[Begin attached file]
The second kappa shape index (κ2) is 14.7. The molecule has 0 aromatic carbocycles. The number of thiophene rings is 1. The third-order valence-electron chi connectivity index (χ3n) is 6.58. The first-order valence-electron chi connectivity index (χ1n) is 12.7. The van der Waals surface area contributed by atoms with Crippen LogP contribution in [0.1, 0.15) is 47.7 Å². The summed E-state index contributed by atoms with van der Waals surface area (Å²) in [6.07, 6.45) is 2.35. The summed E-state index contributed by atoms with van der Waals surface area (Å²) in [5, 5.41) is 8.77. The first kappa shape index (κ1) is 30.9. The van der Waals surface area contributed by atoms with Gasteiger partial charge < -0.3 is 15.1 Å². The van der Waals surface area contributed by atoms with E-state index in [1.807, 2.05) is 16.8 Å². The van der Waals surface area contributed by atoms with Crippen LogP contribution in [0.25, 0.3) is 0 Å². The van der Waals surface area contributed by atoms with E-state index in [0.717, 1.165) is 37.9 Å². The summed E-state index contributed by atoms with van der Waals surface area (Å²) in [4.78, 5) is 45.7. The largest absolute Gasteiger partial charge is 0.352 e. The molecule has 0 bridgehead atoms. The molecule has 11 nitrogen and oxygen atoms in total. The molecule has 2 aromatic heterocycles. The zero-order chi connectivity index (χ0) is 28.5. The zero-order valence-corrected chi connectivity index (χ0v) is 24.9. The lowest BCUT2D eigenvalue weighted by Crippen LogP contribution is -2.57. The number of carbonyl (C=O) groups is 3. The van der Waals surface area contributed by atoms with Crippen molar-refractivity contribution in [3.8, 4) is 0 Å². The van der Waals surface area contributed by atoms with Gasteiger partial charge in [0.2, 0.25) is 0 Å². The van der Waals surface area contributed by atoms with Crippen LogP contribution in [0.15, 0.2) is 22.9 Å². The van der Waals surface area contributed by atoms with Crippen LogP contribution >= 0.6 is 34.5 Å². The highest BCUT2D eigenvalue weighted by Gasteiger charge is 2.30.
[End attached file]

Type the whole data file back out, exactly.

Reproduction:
The second kappa shape index (κ2) is 14.7. The molecule has 0 aromatic carbocycles. The number of thiophene rings is 1. The third-order valence-electron chi connectivity index (χ3n) is 6.58. The first-order valence-electron chi connectivity index (χ1n) is 12.7. The van der Waals surface area contributed by atoms with Crippen LogP contribution in [0.1, 0.15) is 47.7 Å². The summed E-state index contributed by atoms with van der Waals surface area (Å²) in [6.07, 6.45) is 2.35. The summed E-state index contributed by atoms with van der Waals surface area (Å²) in [5, 5.41) is 8.77. The first kappa shape index (κ1) is 30.9. The van der Waals surface area contributed by atoms with Gasteiger partial charge < -0.3 is 15.1 Å². The van der Waals surface area contributed by atoms with E-state index in [1.807, 2.05) is 16.8 Å². The van der Waals surface area contributed by atoms with Crippen LogP contribution in [0.25, 0.3) is 0 Å². The van der Waals surface area contributed by atoms with E-state index in [0.717, 1.165) is 37.9 Å². The summed E-state index contributed by atoms with van der Waals surface area (Å²) in [4.78, 5) is 45.7. The largest absolute Gasteiger partial charge is 0.352 e. The molecule has 0 bridgehead atoms. The molecule has 11 nitrogen and oxygen atoms in total. The molecule has 2 aromatic heterocycles. The zero-order chi connectivity index (χ0) is 28.5. The zero-order valence-corrected chi connectivity index (χ0v) is 24.9. The lowest BCUT2D eigenvalue weighted by Crippen LogP contribution is -2.57. The number of carbonyl (C=O) groups is 3. The van der Waals surface area contributed by atoms with Crippen molar-refractivity contribution in [3.8, 4) is 0 Å². The van der Waals surface area contributed by atoms with Gasteiger partial charge in [0.2, 0.25) is 0 Å². The van der Waals surface area contributed by atoms with Crippen LogP contribution in [0.15, 0.2) is 22.9 Å². The van der Waals surface area contributed by atoms with Crippen LogP contribution >= 0.6 is 34.5 Å². The highest BCUT2D eigenvalue weighted by Gasteiger charge is 2.30.